He had other things on the list.

“I had a goal to go to Paris in March with Fidelma for my birthday.

“I was going to put my boat in the water too and leave it there. I had visions of heading out to sea. That was my Nirvana.”

He began another voyage.

“Being wheeled from the respiratory ward to oncology for treatment was like doing the Green Mile,” says Clive.

“The medical staff in CUH were brilliant. I couldn’t wash myself or get up. The nurses were unbelievable, showing me genuine compassion. I was well looked after.”

Clive had a good outlook.

“I never felt in my heart that cancer would take me,” he says. “I wasn’t going to succumb to it.”

Christmas came and went. In March, he took his wife to Paris.

“It was fabulous,” says Clive. “I love history and it was great, just the two of us.”

He looked to the future.

“We set ourselves goals. I aimed to keep my job, working part-time and then back full-time.”

After a shaky start, the treatment began doing its job.

“The chemotherapy worked,” says Clive.

“I could see the lungs were now only half clouded. Things were getting better.

“My oncologist said this is as good as it gets. It is incurable and it remains terminal. If it comes back, we can’t cure it.”

He rolled with the punches.

Fidelma Read with her daughter Ryana
Fidelma Read with her daughter Ryana

“Hearing this was a sucker punch all right,” admits Clive.

“I was told I was looking at a maximum of five years. I found the timelines difficult to deal with.

“In our industry, it goes in three-year cycles, and people come back for one year car services. The clock was ticking in my head.”

Something else was ticking in his head.

“I never saw myself in a bad position,” says Clive. “I never have and I never will. I carry cancer around on my shoulders. I think about it every day, but I don’t let it in. I have it and I live with it.”

And he survives it.

“I have no tangible lump or tumour. I visualise it in my lungs,” says Clive.

“Cancer is the easiest part. Living with the post-chemo effects is the difficult part.

“I always saw myself as surviving,” adds Clive.

And he always saw himself involved in the Relay For Life celebration.

“I heard about it at the Rugby Club after watching a match. I remember I was starving and I smelled burgers cooking. I wandered into the Midleton College sports’ grounds and I knew people. The place was alive with balloons and razzamatazz. I said I must get involved and now I’m on the committee for Relay For Life.”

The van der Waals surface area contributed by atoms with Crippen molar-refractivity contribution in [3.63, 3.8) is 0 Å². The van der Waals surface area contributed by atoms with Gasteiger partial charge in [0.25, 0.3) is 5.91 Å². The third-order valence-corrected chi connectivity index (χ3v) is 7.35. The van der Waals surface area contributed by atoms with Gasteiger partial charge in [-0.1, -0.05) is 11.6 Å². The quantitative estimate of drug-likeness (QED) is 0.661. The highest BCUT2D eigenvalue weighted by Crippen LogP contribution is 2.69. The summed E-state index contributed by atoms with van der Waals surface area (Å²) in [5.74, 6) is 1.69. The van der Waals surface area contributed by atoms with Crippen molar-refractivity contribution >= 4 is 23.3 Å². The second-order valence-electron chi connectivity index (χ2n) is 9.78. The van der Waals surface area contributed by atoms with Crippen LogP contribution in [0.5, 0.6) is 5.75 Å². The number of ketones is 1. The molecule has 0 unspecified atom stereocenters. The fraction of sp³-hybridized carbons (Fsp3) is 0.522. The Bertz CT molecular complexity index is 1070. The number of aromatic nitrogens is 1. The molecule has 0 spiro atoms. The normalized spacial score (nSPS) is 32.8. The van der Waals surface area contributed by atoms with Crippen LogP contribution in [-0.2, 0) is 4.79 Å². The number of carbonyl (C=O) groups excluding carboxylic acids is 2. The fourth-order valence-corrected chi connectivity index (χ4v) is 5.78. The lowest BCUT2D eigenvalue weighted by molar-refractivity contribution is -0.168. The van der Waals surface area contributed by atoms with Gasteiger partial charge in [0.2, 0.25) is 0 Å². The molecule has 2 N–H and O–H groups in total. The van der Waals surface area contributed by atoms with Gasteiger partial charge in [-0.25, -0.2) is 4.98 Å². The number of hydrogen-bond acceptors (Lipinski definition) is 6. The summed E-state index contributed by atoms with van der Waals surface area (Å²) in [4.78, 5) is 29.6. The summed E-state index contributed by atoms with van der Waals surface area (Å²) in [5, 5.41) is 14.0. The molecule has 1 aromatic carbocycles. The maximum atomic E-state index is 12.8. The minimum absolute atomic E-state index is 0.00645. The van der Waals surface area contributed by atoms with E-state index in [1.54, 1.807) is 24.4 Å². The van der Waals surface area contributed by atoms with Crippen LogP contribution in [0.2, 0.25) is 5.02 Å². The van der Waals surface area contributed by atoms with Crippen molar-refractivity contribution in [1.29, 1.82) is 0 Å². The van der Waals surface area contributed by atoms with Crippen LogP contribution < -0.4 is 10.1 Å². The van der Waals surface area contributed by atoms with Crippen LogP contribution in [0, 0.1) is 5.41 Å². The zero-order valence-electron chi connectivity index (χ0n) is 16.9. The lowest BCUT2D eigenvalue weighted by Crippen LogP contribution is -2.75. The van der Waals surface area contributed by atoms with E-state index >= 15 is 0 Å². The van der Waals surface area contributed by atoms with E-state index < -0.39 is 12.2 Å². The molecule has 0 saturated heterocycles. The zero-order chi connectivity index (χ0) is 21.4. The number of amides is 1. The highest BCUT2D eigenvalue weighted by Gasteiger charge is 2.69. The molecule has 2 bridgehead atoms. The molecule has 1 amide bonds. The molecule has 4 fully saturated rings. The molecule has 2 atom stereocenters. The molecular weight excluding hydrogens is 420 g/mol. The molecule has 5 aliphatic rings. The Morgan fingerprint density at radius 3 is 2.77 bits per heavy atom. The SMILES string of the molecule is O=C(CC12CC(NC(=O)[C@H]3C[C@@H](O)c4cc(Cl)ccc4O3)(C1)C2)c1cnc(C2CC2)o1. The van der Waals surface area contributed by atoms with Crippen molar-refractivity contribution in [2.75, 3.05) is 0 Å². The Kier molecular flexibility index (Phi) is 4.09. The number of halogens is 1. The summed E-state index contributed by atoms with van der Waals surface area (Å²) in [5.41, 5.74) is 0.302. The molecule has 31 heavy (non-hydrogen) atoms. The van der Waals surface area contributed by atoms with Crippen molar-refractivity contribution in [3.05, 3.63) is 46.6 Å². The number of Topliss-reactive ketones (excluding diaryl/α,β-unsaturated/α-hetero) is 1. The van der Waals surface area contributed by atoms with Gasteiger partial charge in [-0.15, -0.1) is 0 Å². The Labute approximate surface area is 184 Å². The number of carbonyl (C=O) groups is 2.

He walks a different mile now from the Green Mile.

“I walk the opening lap and Ryana, my youngest daughter, walks with me. The opening ceremony does something to me that affects me. It is the only time as a cancer survivor that I feel that emotion. It allows me to be someone who is sick and in pain. Otherwise my defenses are up; I am the dad, the businessman, and I live with it.”

He lives with a positive mental attitude.

“Eight years in, my lung capacity dropped to 62%, but I can function fine. I have a lot of back pain since hurting my back and I get immense pain.

“Every day is a battle. I cope with it, and I never miss a day at work. But walking up hills is a bit of a problem for me!”

He has no problem with the bends on the road. “I’m involved in the east Cork Hot-Rod Club,” says Clive.

“And I’m back racing myself.”

Life is good for Clive, Fidelma, Nicole, Kyle, and Ryana.

“My outlook is positive,” says Clive.

“I have six monthly medical check-up appointments.”

He is a man who doesn’t look back. He looks forward.

“I had made my peace with God and with the world. But I never gave up. You can’t accept fate. That’s for sure. You make your own. Never give up. Life is tremendous. My family is everything to me. I am so fortunate.”

Relay For Life, celebrating the lives of cancer survivors, remembering loved ones lost to cancer and to fight back against it, raising funds for The Irish Cancer Society, takes place in Midleton CBS grounds on Saturday August 24. Email: [email protected] Contact the Irish Cancer Society Freephone:1800-200-700 or Cork office: 021-4840597.